Read this article by John Sandeman here.


The St Vincent de Paul Winter Appeal provides emergency relief to people at risk and experiencing homelessness.

Your donation will help our Vinnies volunteers to rebuild lives.

All donations may be made to the Cathedral Conference for the Appeal by submitting envelopes to the Cathedral Parish Office.

Further details on the Appeal can be found here.

Family Week

Celebrating 200 years of Catholic School families

Family Week will be held from 8 August 2021 - 14 August 2021 and is an opportunity for Catholic school communities to celebrate the important role of families in Catholic education in Australia. The week also coincides with the Feast Day of Australia’s First Saint, Mary MacKillop, who was a passionate educator and advocate for children and families, particularly those from disadvantaged backgrounds.
Parents and carers are the primary educators of children and young people, and are crucial partners in each student’s learning journey. Family Week recognises the significant contribution families have made to the foundation, growth and continuity of Catholic schools in Australia over 200 years.
CatholicCare Victoria Sunday Appeal

This weekend is the CatholicCare Victoria Sunday Appeal. CatholicCare Victoria delivers counselling and mental health services, specialised support for children and teens, refugee and asylum seeker help, support for separating families, homelessness support and pastoral care. CatholicCare Victoria works with individuals, families and communities, to build strength, resilience, and empowerment to reach their full potential. Please donate to CatholicCare Victoria Sunday Appeal. Your support and generosity will help the vulnerable and marginalised in our community and empower everyone to reach their full potential. You can donate online at here or call (03) 9287 5513                                                                                                                       
Thank you for supporting CatholicCare Victoria’s Sunday Appeal



Before the current lockdown, we were fortunate enough to be able to conduct the first of our parent information sessions for families with children taking part in the Sacrament of Confirmation preparation program during August.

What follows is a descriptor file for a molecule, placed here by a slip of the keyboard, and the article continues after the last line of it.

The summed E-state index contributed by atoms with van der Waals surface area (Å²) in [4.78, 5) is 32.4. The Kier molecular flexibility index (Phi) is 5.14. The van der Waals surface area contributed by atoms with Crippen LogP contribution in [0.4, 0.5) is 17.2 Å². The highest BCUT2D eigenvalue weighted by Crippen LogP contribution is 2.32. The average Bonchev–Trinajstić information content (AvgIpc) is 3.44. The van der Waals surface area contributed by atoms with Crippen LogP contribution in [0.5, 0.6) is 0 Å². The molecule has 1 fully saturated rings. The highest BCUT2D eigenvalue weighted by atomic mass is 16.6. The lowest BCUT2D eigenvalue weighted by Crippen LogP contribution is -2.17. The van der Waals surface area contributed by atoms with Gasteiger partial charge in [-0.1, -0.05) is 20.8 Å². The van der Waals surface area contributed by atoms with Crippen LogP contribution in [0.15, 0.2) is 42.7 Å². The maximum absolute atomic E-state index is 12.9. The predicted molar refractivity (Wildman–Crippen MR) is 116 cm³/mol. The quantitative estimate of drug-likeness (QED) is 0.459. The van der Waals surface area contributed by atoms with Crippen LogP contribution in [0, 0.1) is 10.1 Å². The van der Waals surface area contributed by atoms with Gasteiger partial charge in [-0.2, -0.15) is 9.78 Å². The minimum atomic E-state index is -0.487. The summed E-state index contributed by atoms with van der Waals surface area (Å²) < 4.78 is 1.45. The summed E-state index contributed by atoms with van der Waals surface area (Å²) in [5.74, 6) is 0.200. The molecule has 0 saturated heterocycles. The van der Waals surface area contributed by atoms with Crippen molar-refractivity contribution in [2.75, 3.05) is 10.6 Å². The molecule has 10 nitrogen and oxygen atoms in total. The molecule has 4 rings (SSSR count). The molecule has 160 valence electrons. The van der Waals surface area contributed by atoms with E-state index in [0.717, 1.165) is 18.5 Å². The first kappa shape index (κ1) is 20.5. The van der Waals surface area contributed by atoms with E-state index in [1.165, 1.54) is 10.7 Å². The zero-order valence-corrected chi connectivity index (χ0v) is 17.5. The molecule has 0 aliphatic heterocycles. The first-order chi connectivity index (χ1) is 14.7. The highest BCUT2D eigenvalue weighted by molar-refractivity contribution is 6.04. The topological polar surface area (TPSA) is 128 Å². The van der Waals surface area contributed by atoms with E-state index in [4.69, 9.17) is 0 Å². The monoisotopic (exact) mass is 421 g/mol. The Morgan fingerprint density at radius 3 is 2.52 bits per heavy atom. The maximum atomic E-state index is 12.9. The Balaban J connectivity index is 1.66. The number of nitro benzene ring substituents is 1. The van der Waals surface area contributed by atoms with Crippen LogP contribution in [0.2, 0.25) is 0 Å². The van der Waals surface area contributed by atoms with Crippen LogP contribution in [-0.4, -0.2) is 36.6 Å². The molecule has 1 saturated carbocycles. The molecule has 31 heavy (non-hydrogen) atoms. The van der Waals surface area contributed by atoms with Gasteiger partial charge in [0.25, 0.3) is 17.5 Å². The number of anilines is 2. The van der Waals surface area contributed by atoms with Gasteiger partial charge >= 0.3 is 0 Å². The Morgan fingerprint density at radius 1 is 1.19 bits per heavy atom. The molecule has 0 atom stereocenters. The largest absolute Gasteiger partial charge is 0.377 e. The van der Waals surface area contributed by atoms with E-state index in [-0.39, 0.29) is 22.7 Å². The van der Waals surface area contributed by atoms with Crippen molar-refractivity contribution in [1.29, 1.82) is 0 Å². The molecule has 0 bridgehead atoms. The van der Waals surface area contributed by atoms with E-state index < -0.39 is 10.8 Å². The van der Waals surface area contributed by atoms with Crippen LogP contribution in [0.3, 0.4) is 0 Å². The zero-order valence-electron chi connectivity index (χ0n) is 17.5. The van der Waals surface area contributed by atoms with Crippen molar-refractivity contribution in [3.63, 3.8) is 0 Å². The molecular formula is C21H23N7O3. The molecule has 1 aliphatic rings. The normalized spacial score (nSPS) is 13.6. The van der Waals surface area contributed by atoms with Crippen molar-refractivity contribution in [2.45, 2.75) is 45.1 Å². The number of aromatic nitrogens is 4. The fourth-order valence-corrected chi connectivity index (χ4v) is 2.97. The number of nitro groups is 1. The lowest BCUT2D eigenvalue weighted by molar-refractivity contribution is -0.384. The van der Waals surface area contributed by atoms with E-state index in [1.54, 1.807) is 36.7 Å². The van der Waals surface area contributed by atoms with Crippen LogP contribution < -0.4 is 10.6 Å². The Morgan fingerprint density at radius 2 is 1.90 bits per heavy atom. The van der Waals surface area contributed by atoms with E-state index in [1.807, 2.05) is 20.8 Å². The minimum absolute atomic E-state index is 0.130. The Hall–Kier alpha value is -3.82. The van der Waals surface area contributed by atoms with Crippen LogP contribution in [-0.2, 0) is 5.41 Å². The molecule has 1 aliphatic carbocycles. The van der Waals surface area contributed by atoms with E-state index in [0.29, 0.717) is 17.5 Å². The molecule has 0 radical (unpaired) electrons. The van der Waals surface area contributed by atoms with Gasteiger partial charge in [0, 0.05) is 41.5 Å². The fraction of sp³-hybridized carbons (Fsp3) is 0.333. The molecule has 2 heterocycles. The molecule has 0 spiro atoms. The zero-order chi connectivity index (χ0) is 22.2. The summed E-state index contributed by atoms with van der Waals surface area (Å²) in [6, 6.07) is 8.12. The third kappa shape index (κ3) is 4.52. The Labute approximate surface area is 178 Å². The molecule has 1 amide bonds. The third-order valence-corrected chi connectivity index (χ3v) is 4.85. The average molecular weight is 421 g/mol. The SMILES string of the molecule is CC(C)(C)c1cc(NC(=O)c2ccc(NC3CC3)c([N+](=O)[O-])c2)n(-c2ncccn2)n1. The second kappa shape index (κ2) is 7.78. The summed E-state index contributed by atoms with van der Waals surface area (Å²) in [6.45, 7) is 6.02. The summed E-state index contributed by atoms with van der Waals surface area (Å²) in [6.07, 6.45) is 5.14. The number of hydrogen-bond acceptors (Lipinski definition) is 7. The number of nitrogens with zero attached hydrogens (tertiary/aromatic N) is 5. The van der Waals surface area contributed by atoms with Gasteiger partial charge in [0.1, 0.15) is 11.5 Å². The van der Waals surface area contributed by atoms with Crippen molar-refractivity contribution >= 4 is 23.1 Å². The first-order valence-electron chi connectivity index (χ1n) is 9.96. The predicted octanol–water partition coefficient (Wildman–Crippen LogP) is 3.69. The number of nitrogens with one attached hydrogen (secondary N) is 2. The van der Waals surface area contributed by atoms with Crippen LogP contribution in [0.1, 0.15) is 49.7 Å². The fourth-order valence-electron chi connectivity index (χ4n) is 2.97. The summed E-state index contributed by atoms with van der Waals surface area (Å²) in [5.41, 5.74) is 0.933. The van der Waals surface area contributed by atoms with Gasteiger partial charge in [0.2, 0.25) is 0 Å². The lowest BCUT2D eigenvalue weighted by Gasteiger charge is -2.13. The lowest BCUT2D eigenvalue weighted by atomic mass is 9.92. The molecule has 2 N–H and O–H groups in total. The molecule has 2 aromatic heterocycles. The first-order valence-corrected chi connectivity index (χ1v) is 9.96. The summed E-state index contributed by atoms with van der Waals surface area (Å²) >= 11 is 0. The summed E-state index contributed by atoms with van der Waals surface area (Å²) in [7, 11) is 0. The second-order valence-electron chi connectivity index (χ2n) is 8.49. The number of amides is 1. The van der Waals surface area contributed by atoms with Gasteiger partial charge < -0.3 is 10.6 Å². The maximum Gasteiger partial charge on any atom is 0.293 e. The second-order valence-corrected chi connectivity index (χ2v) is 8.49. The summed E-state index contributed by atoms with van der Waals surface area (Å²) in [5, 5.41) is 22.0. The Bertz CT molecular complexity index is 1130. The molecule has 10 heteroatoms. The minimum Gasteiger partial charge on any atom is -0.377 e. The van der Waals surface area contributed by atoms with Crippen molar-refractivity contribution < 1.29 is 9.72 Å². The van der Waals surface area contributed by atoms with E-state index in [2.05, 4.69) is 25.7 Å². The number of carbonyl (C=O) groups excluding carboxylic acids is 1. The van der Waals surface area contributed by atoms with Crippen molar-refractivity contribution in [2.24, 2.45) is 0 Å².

The second of our parent information sessions due to take place on Tuesday 10th August 2021 has been cancelled.

We will stay in touch with families via our Parish Schools, website and Facebook in the coming week to advise of the plan moving forward.

We continue to accept enrolments for the program - if your child took part in the Reconciliation program in term 1, please email to advise you will continue with this next Sacramental program.  If your Baptised Catholic child is in year 3 or older, please submit a registration form (which can be found on our Parish website: to be included in this preparation program, a parent or guardian is required to attend one session please.

* * * * * * * *
Prior to taking part in an information session, families are able to complete and submit a registration form to the Parish Office at
3 Lyons St Sth, Ballarat (Tues to Fri 10.00am to 5.00pm), available from the Parish website of,  or via email to

Any queries or concerns, please contact Anita on 53 312 933 during office hours or via email.

PLEASE NOTE: Sacramental Certificates for children who have completed all their Sacraments of Initiation (Confirmation and Communion) are now available for collection from the Parish Office during the office hours of Tuesday to Friday, 10.00am to 5.00pm.

Thank you for contributing to the Cathedral collections this week:

Parish $ 3,540.00
Presbytery $ 1,362.25

New envelopes are available for collection from the Parish Office during the office hours of Tuesday to Friday, 10.00am - 5.00pm

Any queries or concerns, or to make a contribution, please contact the Parish Office or email Finance Officer Kerrie.

August reflection for the Year of St Joseph

The Holy Family